Nadia Gamal was born Maria Carydias in Alexandria, Egypt, 1937. Her mother was Italian and her father, Greek. Nadia first began dancing in her mother’s cabaret act which performed at the Casino Opera in Cairo (opened by Badia Masabni), she performed European folk dances. Being part of her mother’s act allowed Nadia to study many different types of dance; ballet,modern,jazz, tap and acrobatics. However, her passion was for oriental dance ( Nadia didn’t like to call it “belly dance”). At the age of 14, she got her big break. While on tour with her mom’s act in Lebanon, one of the oriental dancers in the group became ill, and after proving that she could fill the role, she was allowed to do so. And the rest is history! …but I’ll tell you more anyway :p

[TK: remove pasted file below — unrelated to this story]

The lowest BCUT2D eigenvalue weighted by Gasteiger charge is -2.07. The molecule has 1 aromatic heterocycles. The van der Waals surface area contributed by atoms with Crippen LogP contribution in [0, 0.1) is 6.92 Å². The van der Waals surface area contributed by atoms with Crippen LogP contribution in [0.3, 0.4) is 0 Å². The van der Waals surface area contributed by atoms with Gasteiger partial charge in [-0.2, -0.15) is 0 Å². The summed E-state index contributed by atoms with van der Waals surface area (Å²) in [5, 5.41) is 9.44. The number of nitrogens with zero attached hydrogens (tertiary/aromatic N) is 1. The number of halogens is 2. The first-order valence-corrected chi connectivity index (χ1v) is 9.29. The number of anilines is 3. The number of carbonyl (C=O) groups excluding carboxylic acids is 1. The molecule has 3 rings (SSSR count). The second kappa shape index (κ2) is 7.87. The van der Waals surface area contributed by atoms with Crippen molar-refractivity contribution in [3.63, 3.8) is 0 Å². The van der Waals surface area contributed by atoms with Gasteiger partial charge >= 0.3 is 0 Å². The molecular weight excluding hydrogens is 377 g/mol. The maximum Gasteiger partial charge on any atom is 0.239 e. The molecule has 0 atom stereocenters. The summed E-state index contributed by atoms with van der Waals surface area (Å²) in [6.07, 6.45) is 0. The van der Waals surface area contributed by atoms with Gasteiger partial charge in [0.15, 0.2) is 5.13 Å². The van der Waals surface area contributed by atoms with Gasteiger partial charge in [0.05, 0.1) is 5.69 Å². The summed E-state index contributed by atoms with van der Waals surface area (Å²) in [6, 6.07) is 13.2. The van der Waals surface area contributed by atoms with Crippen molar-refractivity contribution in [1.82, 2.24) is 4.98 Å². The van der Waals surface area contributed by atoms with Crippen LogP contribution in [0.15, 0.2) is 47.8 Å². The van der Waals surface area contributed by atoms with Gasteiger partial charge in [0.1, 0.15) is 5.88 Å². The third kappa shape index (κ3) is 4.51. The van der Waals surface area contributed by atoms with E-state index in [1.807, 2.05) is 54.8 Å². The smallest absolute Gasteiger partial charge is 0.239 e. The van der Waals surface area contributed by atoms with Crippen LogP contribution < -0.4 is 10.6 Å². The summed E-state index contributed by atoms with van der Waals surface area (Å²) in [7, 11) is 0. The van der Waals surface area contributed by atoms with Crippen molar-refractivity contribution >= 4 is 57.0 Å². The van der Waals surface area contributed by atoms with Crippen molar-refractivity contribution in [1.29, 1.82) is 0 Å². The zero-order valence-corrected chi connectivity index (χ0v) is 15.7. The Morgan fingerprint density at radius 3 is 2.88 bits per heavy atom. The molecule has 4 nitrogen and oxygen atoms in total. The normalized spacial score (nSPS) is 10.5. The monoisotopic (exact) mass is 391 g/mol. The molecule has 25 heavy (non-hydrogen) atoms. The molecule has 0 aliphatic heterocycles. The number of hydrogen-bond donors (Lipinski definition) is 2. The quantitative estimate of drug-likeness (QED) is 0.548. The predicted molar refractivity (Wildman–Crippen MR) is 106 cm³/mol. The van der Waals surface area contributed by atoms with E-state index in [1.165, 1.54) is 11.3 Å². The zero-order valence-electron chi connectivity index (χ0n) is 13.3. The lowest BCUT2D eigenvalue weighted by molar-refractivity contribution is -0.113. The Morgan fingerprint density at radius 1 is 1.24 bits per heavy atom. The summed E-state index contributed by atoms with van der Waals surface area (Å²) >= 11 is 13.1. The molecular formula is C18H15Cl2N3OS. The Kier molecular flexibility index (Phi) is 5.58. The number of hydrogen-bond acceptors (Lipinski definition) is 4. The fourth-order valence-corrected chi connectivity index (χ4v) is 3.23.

Nadia’s career took off and she was featured in numerous Egyptian and Indian films. In 1968, she was the first oriental dancer to perform at The Baalbeck Festival in Lebanon. It’s a festival that celebrates world music and dance – both classical and modern. It’s held in an ancient Roman acropolis, which is pretty cool. She also danced at the Cairo Opera House, for King Hussein, and the Shah of Iran. She toured the world – Asia, the Middle East, Europe, Latin and North America.